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(General Claude Auchinleck, British commander in the region around the Isle of Wight)

Forczyk makes the argument that it would be likely that the British garrison might be directed to fight and Auchinleck would likely try to reinforce the field commander on the Isle of Wight, the operation would proceed more like landings at Narvik earlier in 1940 and could serve as a distraction from the defeat the Luftwaffe had taken when Sea Lion was postponed. The move would certainly be brazen and could have certain advantages, it should be noted that such an action would have brought German formations within easy gunnery range of HMS Revenge which was supposed to be anchored at Portsmouth and while German field guns might outrange British Army field guns, they likely can't outrange or pose too great a threat to a battleship, even if of WWI vintage... And had the raid been carried out AFTER Sea Lion was postponed, the Germans would NOT be enjoying air supremacy. Successful landings MIGHT capture the radar station on the island, but it isn't like the British wouldn't know where the island was and flying over the Isle of Wight would not be the same as flying out over the Channel to attack the invasion convoys for Sea Lion...

In this, a lot of what this chapter builds on is speculation. It may be reasonable speculation that makes sense... but it is still speculation. If the British take this raid as main German effort, they could well commit more than what few forces in the immediate area that Auchinleck had available to him. The British could respond aggressively and commit their naval forces to either support the defense of the island or block off any resupply attempts... and if this raid is launched after Sea Lion is postponed, the Germans can't count on having air supremacy to help them...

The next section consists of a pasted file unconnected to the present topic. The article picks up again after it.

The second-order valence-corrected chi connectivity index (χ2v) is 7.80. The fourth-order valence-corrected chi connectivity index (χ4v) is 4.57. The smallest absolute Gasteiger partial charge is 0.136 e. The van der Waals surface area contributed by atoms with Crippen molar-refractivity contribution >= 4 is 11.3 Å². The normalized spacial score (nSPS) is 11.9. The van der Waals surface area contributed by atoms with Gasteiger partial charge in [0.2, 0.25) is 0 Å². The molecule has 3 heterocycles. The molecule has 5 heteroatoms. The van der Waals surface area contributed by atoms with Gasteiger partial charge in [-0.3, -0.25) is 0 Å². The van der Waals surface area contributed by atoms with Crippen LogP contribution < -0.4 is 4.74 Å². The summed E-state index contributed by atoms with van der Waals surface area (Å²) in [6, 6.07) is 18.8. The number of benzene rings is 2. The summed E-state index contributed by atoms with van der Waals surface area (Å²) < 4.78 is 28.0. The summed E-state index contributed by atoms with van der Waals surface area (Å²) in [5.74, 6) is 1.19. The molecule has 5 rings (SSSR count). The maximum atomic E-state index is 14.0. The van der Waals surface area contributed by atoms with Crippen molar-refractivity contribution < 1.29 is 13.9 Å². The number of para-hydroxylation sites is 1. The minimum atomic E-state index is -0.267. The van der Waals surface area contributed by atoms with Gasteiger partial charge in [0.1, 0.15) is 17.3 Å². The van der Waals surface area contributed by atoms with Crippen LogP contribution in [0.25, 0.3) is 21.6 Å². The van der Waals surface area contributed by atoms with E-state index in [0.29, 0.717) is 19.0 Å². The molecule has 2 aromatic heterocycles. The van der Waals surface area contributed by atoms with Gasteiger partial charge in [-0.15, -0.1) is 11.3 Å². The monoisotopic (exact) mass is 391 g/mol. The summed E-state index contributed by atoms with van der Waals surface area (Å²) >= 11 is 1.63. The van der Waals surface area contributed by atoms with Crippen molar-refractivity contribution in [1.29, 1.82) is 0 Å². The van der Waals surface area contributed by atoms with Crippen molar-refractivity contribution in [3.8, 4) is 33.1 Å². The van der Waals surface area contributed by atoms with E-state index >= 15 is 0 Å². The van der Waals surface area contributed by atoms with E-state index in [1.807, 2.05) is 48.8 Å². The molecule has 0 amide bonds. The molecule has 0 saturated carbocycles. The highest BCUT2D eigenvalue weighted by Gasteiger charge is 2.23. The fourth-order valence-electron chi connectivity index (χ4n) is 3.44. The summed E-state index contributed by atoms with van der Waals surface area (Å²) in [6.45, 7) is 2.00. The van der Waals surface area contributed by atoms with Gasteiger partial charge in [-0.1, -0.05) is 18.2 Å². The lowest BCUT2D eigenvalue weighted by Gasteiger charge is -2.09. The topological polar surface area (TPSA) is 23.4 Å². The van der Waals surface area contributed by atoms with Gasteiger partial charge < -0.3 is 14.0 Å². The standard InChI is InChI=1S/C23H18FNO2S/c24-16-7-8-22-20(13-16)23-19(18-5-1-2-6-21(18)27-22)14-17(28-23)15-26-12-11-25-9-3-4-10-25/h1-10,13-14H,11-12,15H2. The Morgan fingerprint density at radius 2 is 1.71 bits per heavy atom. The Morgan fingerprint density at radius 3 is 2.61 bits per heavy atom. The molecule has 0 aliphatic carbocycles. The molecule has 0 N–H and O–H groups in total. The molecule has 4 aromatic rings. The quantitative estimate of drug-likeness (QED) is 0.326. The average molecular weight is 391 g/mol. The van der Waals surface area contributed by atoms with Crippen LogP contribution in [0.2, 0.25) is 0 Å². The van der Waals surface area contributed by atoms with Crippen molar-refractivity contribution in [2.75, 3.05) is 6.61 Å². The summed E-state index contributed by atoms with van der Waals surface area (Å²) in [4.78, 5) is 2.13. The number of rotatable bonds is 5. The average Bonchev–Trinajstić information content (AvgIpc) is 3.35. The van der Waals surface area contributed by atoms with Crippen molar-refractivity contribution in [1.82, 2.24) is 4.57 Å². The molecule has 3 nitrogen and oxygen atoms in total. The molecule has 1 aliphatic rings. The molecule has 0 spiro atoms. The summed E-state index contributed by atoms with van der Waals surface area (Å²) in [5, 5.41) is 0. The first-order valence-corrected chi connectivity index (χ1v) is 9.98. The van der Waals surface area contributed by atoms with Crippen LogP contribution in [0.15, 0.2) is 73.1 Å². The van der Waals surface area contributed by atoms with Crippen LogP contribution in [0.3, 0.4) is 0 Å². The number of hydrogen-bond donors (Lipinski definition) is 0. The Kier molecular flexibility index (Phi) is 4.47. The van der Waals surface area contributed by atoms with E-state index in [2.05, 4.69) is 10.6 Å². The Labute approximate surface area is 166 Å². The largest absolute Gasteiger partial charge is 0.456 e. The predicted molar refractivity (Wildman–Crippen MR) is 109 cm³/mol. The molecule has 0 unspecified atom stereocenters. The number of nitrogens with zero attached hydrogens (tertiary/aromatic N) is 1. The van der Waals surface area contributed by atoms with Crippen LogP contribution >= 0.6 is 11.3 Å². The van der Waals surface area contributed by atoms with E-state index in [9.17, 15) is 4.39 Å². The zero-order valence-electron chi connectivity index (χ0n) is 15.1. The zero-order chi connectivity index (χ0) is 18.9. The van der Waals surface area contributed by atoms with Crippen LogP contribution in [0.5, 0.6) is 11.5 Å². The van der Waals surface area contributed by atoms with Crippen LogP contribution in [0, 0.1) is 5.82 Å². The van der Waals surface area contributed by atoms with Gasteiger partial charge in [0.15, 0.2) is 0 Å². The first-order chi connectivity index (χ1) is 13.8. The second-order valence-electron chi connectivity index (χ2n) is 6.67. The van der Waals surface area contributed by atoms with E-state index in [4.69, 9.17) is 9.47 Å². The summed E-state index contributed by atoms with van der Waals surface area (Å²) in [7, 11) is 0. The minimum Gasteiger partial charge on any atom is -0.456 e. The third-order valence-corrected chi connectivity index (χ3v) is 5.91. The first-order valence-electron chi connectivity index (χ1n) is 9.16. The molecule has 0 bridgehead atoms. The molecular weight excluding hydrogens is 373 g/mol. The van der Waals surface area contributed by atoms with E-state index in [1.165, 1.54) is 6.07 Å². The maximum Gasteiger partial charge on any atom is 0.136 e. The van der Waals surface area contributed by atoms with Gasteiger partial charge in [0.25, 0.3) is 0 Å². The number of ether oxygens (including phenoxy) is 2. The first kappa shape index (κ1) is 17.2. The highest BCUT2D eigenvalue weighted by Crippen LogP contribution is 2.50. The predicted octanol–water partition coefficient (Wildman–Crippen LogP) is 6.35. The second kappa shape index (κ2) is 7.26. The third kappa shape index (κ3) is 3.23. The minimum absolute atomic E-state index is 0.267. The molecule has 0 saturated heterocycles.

And at the same time, while Forczyk engages in the theoretical ideas on what such a raid could do... he provides no reasoning for why it wasn't tried, particularly with the fact that Hitler was stated to have some interest in the idea. Now, perhaps it was an idea that was suggested in the earlier planning stages for Sea Lion and never got anywhere, which would make some sense given how much inter-service rivalries helped defeat Sea Lion on the whole... but without any reference to that, just as with the chapter on the build up to Sea Lion, those who already hold Sea Lion to be a bluff would not be convinced otherwise by this chapter.

CHAPTER STRENGTH:
Forczyk does present decent reasoning for his conclusions in the chapter, but that's about it. What's there is interesting... but interesting by itself doesn't prove much...

CHAPTER WEAKNESSES:
1) Short chapter length... Again odd when one considers that most of the issues with chapter length have been that they've been too long... But given some of the other flaws in the chapter, the shortness of the chapter means that Forczyk has left a lot of incomplete thoughts in this chapter.

2) Largely speculative in nature. While it may be well reasoned speculation and is built on good information... another historian can easily look at the same information and come to a different conclusion. If the raid was launched after the postponement of Sea Lion, it would surely face an RAF that would be able to find the island and the Royal Navy would be sure to look for some way block the Germans from resupplying themselves. As such, while the British COULD pull back in fear of losses... they could also choke the Germans off this small island and the raid amounts to a failure...